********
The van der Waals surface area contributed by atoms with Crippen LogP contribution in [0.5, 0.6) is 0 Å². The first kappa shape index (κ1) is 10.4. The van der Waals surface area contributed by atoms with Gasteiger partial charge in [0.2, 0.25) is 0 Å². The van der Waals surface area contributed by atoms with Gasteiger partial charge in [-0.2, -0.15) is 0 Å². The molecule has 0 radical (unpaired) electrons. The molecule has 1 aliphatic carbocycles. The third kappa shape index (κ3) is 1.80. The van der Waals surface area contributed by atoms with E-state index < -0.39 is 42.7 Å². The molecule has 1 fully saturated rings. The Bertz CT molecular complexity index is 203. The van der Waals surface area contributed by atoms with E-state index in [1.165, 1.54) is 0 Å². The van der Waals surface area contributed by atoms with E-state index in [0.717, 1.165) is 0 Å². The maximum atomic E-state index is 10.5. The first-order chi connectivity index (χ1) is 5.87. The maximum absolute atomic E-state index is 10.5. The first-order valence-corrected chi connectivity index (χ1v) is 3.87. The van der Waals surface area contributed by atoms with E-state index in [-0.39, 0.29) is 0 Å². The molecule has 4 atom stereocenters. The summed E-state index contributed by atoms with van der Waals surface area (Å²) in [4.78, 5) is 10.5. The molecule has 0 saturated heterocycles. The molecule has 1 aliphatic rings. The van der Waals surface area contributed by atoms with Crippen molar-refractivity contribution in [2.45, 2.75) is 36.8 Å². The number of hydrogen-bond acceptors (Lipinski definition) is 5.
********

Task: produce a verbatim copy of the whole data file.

The van der Waals surface area contributed by atoms with Crippen LogP contribution in [0.5, 0.6) is 0 Å². The first kappa shape index (κ1) is 10.4. The van der Waals surface area contributed by atoms with Gasteiger partial charge in [0.2, 0.25) is 0 Å². The van der Waals surface area contributed by atoms with Gasteiger partial charge in [-0.2, -0.15) is 0 Å². The molecule has 0 radical (unpaired) electrons. The molecule has 1 aliphatic carbocycles. The third kappa shape index (κ3) is 1.80. The van der Waals surface area contributed by atoms with E-state index < -0.39 is 42.7 Å². The molecule has 1 fully saturated rings. The Bertz CT molecular complexity index is 203. The van der Waals surface area contributed by atoms with E-state index in [1.165, 1.54) is 0 Å². The van der Waals surface area contributed by atoms with E-state index in [0.717, 1.165) is 0 Å². The maximum atomic E-state index is 10.5. The first-order chi connectivity index (χ1) is 5.87. The maximum absolute atomic E-state index is 10.5. The first-order valence-corrected chi connectivity index (χ1v) is 3.87. The van der Waals surface area contributed by atoms with E-state index in [-0.39, 0.29) is 0 Å². The molecule has 4 atom stereocenters. The summed E-state index contributed by atoms with van der Waals surface area (Å²) in [4.78, 5) is 10.5. The molecule has 0 saturated heterocycles. The molecule has 1 aliphatic rings. The van der Waals surface area contributed by atoms with Crippen molar-refractivity contribution in [2.45, 2.75) is 36.8 Å². The number of hydrogen-bond acceptors (Lipinski definition) is 5.